By Mario Valdés Navia
Since the President announced the rise in wages and pensions for August, a number of opinions have followed about the hazard of an inflationary rebound which might wreck the expected benefits. It’s an essential question, since what determines the standard of living for workers and their families is not the magnitude of the Nominal Wage (NW), but the amount of goods and services they can acquire with it, that is, their Real Wage (RW).
The latter depends on three factors: the magnitude of the NW, the supply-demand correlation and the value (price) of the money in which the NW is paid. The much-expected measures have a decisive influence on the first factor, but the necessary control over the other two remains a question mark. The biggest concern is that the congenitally depressed supply in our economy may not be able to cover the added demand, thus triggering an inflationary spiral.
The government itself has voiced its concerns on this matter, and measures have been announced to bring offers in tourism and telecommunications to those who, presumably, may now set aside more money for such ends. The suggestion was also made to multiply summertime recreational offers, the sale of construction materials and of any other idle or slow-moving products lingering in warehouses so as to raise short-term supply for the newly plentiful wallets.
I honestly don’t believe the rise will go a long way for government employees and pensioners. The fundamental problem to be solved in the day-to-day life of any Cuban family without a special diet, or their own farm, is the same from San Antonio to Maisí: buying food. If this aspect of supply increases, both in quantity and diversity, is it to be presumed that this single factor, practically by itself, might siphon off most of the additional monetary mass.
According to economists’ estimates, Cuban families set aside as an average between 50% and 70% of their income for purchasing foodstuffs. Never before in history had Cubans spent so much to fill their plates. In accordance with Engel’s Law, that indicator places Cuba among the poorest countries, where income is drained off by this product group to the detriment of all others, which are also necessary if you go by the old adage that man shall not live by bread alone.
But, how to bring more food to the markets if production plans fail to be met year after year?
In Economics there’s little room for brilliant ideas and strokes of genius that yield positive results, moving past propaganda and slogans. I see only two paths: to increase imports, or to invest more in national production.
My childhood memories take me back to a similar situation in the early 1970s, when salaries were raised as part of a policy of increasing material incentives and, in contrast, the enormous inflation amassed in the 1960s dropped sharply. The main cause for the apparent miracle was a flooding of Cuban markets with an abundant and inexhaustible stream of products imported from the socialist bloc which were sold at fixed and reasonable prices to most consumers.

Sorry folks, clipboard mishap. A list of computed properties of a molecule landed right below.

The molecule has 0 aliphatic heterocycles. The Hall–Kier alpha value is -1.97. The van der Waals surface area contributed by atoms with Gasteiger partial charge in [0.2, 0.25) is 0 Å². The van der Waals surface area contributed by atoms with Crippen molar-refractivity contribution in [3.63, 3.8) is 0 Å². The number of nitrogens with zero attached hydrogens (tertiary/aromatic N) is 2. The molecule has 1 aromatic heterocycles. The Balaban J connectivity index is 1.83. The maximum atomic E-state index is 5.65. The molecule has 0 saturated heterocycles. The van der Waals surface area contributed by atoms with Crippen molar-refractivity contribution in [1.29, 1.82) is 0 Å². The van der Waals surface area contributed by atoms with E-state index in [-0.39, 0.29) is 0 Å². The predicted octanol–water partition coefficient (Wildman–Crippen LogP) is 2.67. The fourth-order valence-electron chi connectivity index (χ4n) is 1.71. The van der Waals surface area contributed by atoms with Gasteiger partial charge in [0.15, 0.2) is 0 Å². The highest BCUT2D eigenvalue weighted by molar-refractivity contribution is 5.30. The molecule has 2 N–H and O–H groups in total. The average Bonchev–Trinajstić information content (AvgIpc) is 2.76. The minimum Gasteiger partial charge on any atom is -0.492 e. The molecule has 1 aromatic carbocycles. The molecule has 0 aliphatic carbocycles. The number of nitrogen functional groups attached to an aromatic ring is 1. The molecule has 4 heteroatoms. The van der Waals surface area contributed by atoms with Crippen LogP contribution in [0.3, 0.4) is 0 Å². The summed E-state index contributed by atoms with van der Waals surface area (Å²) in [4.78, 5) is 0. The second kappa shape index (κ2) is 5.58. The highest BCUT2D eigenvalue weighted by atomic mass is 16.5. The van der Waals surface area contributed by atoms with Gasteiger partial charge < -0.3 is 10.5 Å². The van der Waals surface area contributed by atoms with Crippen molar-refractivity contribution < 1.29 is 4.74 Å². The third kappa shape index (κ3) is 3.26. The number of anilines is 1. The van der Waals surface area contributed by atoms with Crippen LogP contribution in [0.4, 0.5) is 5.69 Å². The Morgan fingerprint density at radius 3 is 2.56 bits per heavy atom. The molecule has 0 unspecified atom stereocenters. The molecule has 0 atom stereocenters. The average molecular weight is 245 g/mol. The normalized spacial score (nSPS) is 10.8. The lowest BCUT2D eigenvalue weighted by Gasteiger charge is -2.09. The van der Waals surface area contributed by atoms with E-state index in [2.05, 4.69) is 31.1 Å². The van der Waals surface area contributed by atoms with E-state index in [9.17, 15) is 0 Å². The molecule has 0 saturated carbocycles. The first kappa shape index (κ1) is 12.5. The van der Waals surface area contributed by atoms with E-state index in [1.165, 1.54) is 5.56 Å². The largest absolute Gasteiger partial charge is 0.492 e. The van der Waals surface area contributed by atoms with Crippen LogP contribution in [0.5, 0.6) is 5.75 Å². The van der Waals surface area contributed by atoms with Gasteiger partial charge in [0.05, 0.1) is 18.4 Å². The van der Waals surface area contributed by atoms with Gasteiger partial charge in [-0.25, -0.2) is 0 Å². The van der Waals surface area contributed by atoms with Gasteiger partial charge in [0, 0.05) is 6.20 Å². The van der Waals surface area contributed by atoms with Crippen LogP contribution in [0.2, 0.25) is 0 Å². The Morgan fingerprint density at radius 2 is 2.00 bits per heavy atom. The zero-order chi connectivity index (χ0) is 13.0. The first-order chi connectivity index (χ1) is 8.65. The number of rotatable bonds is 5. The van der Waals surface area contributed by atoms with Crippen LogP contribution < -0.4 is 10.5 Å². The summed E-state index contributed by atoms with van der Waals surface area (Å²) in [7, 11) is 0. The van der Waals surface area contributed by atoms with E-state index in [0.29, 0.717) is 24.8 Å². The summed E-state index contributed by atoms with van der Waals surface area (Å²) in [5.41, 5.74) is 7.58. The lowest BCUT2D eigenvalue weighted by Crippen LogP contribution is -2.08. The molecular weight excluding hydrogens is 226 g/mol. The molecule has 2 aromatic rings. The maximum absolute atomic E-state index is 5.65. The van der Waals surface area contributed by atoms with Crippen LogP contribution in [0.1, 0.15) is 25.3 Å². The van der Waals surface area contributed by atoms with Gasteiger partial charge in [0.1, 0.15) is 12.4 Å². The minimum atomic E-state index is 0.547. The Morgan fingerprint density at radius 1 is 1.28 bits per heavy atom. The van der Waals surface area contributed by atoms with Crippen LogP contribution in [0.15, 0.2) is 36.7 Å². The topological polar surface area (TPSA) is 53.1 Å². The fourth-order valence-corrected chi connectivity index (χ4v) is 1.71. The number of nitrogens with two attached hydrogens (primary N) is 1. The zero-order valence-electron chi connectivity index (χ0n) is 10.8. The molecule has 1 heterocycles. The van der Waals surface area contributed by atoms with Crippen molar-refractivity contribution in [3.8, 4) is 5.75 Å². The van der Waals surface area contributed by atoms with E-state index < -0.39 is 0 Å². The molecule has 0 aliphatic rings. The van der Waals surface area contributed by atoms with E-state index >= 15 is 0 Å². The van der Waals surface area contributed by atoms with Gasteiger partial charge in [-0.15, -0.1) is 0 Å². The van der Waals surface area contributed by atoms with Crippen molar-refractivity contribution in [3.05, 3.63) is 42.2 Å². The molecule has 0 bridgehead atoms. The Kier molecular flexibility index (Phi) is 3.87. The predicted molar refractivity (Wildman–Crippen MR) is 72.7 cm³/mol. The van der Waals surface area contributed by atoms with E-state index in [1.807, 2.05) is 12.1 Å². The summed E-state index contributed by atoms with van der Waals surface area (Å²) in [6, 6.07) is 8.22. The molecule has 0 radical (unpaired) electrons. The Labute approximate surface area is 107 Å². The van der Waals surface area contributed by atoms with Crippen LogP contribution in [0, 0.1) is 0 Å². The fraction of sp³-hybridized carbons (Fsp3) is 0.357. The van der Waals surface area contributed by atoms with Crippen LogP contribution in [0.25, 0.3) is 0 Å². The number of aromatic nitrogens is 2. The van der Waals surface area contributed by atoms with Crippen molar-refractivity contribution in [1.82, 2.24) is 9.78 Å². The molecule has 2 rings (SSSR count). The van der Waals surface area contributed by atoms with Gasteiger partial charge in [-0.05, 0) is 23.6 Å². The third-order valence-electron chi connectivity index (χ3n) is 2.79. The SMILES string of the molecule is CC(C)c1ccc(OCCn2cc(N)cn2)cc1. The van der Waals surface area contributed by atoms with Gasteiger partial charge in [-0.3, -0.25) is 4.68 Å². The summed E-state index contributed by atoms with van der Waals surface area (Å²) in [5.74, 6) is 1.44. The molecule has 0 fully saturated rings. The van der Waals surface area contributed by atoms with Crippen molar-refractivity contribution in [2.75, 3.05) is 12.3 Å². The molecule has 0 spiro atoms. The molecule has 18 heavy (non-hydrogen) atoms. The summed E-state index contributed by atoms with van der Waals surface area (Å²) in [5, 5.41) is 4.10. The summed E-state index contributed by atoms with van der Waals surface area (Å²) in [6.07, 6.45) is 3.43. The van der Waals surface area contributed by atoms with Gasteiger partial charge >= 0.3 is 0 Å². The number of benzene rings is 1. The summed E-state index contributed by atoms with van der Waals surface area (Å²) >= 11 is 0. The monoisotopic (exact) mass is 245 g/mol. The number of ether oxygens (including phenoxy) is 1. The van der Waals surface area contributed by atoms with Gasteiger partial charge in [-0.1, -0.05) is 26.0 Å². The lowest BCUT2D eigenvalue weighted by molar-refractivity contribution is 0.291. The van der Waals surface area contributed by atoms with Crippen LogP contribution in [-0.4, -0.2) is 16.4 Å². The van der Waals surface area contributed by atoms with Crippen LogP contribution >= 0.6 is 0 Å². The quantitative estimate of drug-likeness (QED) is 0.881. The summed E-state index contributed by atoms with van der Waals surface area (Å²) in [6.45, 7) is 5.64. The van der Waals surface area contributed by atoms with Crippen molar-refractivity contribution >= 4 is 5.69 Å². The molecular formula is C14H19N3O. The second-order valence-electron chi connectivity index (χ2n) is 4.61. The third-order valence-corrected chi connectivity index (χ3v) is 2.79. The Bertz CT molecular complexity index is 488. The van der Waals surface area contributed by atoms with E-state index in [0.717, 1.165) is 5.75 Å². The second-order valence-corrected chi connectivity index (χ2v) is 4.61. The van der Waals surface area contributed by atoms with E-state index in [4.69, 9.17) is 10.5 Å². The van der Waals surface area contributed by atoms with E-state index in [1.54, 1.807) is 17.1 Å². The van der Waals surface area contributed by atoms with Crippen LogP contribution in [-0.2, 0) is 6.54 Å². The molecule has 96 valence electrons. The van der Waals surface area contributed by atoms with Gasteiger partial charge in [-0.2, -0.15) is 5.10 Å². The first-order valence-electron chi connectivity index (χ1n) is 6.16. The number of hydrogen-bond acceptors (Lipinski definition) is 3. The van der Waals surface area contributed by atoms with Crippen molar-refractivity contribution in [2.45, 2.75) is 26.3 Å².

Such a gush of imports is hardly possible now, but if only 320 million dollars were to be spent in the purchase of additional foodstuffs, the 8 billion pesos’ worth of the raise –considering the 25 to 1 CADECA exchange rate– could be covered in a flash and at purchase prices. When the taxes of our TRD shops are added, the raise would need to be doubled so that the products could be sold.
However, the path of investing more in agricultural producers seems to be the more expedite one to promoting health in our foreign finances and a promising future to national agriculture and industry. I would do it in correspondence with the place now occupied by the different forms of production in national food manufacturing: first, independent farmers; second, cooperatives (Agricultural Production Cooperatives, CPAs and Basic Units of Cooperative Production, UBPCs); and third, government-run companies.
Avoiding or postponing these economic measures –or others like them– by replacing them with slogans, appeals, visiting leaders and lists of capped prices which are impossible to control in practice, would only lead us to making true again that sonnet from the 1990s that poet Guillermo Rodríguez Rivera entitled “Ode to the Food Plan”:
See the yucca that comes from Lithuania
And the mango, the sweet fruit of Krakow,
Taste the yam, which hails from Warsaw
and drink the coffee from Pomerania.
The taro corms we bring from Romania,
Moldavian potatoes sure are sweet;
Siberian mamey with pleasure we eat
and the plantain that’s grown in Albania.
We lack all that; the fault’s not ours.
But in the drive to meet the Plan
a harsh, vigorous battle rages.
Here’s proof that in our sleepless hours
the mighty work being done is grand:
there’s food on TV and the papers.
Contact the author at: firstname.lastname@example.org
(Translated from the original)